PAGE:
Oh, look what’s appeared on the wall in my local Starbucks! It has gone rather quiet in there lately, as people cut back on expensive coffees. (I have not, because caffeine is not something I can easily do without.) Evidently the company is looking for new ways to bring people in, and this is what it has come up with: you can book a table for a group meeting for your business, community group or club. I find this very amusing, because this practice — the ability to reserve tables — was one of the things that made coffeehouses such hotbeds of networking and innovation in 17th-century London. Most famously Lloyd’s coffeehouse, opened by Edward Lloyd in the 1680s, was frequented by ship captains, shipowners and merchants who went to hear the latest maritime news and attend auctions of ships and their cargoes. Lloyd began to collect and summarise this information in a regular newsletter, and his coffeehouse became the natural meeting place for shipowners and the underwriters who insured their ships. Some underwriters began to reserve particular tables or booths at Lloyd’s to ensure that their customers could always find them in the same place, and eventually a group of them established the Society of Lloyd’s, which survives to this day as Lloyd’s of London.
So this move by Starbucks is a lovely echo of the golden age of coffeehouses. Another example is the use of Wi-Fi in coffeehouses to get your e-mail and read the news. In the 17th century, before street numbering, people would use coffeehouses as mailboxes, saying “write to me care of the Rainbow”, or whatever. They would also drop into coffeehouses to read newsletters, pamphlets and broadsides, which were available free to patrons. And coffeehouses, then as now, were often used as reputable and neutral venues for business meetings. (I went into all this in my coffeehouse internet piece, which grew into a whole chapter of my drinks book.)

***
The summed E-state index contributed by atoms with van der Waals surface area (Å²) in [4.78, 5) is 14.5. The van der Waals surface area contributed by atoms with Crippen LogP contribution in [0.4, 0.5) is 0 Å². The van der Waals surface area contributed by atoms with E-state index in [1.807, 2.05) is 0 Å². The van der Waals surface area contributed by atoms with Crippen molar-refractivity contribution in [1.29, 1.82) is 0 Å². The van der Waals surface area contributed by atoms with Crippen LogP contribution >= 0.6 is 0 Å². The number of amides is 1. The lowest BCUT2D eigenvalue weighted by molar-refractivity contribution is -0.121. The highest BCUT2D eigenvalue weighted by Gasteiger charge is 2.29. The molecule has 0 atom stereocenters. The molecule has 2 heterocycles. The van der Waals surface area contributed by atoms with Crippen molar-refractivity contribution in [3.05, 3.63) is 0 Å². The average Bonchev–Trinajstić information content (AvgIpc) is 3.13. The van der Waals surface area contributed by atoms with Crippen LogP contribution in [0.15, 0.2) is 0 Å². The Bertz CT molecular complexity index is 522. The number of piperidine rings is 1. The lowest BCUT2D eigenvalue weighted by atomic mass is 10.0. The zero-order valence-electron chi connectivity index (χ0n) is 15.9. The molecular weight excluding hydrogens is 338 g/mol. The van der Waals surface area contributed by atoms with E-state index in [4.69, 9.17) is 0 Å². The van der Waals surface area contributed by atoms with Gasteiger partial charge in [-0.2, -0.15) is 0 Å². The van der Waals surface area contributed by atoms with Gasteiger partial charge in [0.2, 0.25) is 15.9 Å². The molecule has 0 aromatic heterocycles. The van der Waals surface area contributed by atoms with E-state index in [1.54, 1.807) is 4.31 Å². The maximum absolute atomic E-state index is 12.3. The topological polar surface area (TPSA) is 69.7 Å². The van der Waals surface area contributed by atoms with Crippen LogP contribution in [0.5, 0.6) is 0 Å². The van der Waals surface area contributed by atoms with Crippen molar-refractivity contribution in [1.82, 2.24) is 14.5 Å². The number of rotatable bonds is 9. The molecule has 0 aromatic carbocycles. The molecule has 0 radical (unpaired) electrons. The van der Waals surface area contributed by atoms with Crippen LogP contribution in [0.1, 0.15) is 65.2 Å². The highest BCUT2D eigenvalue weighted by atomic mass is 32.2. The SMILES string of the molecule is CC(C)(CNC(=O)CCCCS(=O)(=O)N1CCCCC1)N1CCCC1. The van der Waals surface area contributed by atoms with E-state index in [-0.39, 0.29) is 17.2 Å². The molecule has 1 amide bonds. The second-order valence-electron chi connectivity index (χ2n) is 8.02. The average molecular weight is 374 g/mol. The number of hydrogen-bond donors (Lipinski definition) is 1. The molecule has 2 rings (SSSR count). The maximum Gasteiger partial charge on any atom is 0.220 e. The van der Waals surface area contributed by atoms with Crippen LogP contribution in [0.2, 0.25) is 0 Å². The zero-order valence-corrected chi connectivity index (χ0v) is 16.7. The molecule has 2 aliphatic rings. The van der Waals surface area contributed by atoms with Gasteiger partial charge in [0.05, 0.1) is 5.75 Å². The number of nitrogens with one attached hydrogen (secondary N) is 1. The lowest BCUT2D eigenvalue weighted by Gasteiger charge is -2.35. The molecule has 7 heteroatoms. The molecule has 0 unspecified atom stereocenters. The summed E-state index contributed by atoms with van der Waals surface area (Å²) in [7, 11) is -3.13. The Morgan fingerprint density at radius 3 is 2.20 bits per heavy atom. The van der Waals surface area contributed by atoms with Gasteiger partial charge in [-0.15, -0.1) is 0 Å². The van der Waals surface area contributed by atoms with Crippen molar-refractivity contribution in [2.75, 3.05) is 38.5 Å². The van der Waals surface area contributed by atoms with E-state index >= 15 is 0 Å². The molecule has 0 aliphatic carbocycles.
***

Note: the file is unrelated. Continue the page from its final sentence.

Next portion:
The notion of coffeehouses promoting intellectual and commercial connections is in the air again as a result of Steven Johnson‘s new book, “The Invention of Air”. I haven’t read the book yet, but I used to write for Steven’s webzine, FEED, so he was an early patron of my interest in historical analogies. Several of his books also interweave old and new technologies, but whereas my thing is historical analogies, his is something like interconnectedness, if I had to choose a single word. He is also a proponent of the idea that video games are good for you, which makes him a hero in my book.